Enioluwada explains the fear of living day to day waiting to hear from the Home Office (Picture: Bloomberg via Getty Images)

I wanted to go to university but was told I wasn’t eligible for student finance as an asylum seeker. Clearly, I couldn’t afford to pay my own way. As peers from college went off to university or work, I stayed home wondering what I was going to do with my life.

I had a decision to make. I could wallow in loneliness or choose to do everything in my power to get where I wanted to go. I chose the second option and kept busy with courses that were funded for asylum seekers.

When I felt isolated and alone, I chose to speak with my mother about it, rather than holding it in. Just having someone to tell made the burden feel lighter. She was my strength when I had none, and I was hers. We depended on each other.

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In 2014, my family and I received our temporary right to remain in the UK. Determined to get to university, I immediately started to work to save money. I applied for a scholarship and got nearly all of my university fees paid for to study medical science. After completing my degree, I started studying project management while working in customer service.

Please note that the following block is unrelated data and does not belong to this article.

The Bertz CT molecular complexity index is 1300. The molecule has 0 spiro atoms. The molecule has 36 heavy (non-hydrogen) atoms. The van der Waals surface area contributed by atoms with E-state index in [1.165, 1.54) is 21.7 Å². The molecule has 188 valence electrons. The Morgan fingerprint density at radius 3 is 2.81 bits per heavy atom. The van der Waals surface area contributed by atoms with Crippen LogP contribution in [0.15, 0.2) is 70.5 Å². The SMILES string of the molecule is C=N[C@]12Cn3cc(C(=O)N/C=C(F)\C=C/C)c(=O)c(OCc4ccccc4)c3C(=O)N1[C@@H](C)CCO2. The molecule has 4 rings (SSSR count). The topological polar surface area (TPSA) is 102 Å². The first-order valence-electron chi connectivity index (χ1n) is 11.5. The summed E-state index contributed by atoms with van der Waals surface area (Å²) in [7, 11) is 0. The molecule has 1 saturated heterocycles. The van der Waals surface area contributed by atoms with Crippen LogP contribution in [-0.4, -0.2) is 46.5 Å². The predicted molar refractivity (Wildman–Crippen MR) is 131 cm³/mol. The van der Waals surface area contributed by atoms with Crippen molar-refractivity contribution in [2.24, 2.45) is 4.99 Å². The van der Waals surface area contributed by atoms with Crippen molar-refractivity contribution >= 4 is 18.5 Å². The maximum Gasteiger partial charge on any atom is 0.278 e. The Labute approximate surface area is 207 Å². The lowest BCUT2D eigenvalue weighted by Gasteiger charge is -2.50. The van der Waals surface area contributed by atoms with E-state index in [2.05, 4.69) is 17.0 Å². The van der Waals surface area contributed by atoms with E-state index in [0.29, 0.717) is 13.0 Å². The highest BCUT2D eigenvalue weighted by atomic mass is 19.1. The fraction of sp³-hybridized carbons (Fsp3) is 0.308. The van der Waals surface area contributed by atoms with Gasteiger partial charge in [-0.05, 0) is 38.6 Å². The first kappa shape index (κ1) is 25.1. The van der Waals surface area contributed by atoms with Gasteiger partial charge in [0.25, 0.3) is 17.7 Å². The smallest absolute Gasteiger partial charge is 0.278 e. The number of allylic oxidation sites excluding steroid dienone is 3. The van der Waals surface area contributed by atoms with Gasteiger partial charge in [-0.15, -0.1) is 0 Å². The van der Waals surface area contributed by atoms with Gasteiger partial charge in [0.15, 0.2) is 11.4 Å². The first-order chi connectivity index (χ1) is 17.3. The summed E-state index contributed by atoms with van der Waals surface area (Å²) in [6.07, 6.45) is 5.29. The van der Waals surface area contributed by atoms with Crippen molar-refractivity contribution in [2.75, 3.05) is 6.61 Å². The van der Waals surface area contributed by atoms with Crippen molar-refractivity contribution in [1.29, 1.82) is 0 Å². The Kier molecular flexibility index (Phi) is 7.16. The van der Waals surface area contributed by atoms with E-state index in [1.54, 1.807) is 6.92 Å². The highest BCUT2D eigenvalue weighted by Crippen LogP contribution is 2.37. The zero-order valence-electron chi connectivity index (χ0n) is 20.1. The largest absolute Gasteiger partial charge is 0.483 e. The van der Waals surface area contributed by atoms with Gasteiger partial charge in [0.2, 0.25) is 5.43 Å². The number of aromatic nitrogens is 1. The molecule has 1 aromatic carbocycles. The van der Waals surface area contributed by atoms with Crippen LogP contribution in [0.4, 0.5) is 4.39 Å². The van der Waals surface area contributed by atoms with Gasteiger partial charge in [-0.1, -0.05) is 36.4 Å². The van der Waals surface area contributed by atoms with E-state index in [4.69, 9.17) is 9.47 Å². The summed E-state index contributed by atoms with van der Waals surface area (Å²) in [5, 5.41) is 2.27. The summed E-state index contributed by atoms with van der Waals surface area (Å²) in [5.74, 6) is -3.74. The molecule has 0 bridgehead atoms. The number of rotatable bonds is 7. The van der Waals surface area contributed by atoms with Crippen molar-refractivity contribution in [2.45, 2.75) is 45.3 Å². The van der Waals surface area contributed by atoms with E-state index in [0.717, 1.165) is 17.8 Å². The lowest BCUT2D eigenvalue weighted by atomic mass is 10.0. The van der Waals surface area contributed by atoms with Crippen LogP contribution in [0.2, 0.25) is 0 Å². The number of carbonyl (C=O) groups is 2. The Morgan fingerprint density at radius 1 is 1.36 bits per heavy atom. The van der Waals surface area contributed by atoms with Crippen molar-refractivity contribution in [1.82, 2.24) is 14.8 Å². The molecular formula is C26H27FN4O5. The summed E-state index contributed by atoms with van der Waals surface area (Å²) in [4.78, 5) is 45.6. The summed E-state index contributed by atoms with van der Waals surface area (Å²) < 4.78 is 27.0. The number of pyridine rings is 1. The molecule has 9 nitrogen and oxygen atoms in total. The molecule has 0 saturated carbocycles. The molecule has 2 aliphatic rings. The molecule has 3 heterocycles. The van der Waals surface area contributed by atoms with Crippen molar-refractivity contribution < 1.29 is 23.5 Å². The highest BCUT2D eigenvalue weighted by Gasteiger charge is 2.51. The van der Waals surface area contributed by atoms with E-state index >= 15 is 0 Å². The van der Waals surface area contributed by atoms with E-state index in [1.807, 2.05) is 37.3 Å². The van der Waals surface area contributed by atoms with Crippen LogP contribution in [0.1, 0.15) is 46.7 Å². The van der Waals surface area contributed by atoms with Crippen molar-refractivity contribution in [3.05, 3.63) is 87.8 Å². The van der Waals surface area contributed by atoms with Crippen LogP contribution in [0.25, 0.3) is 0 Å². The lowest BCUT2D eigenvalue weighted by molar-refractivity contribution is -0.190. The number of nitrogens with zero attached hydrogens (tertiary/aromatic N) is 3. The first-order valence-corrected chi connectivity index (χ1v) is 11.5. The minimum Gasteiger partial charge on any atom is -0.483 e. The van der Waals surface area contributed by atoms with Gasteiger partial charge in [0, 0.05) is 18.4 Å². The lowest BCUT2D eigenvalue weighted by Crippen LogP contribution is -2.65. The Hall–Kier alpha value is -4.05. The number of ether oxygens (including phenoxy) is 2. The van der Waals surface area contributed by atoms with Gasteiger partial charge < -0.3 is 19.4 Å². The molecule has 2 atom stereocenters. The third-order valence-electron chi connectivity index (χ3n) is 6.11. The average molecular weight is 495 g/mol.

I’m never alone anymore. I have two very young children and an amazing husband. I’m never alone, but I do feel lonely at times. When it seeps in, I pray, talk my mother or husband, and make plans for the future.

I’m proud of what I’ve managed to achieved though, and I’m just so thankful that I got through such a lonely time that could have ruined me.’

As told to Lauren Crosby Medlicott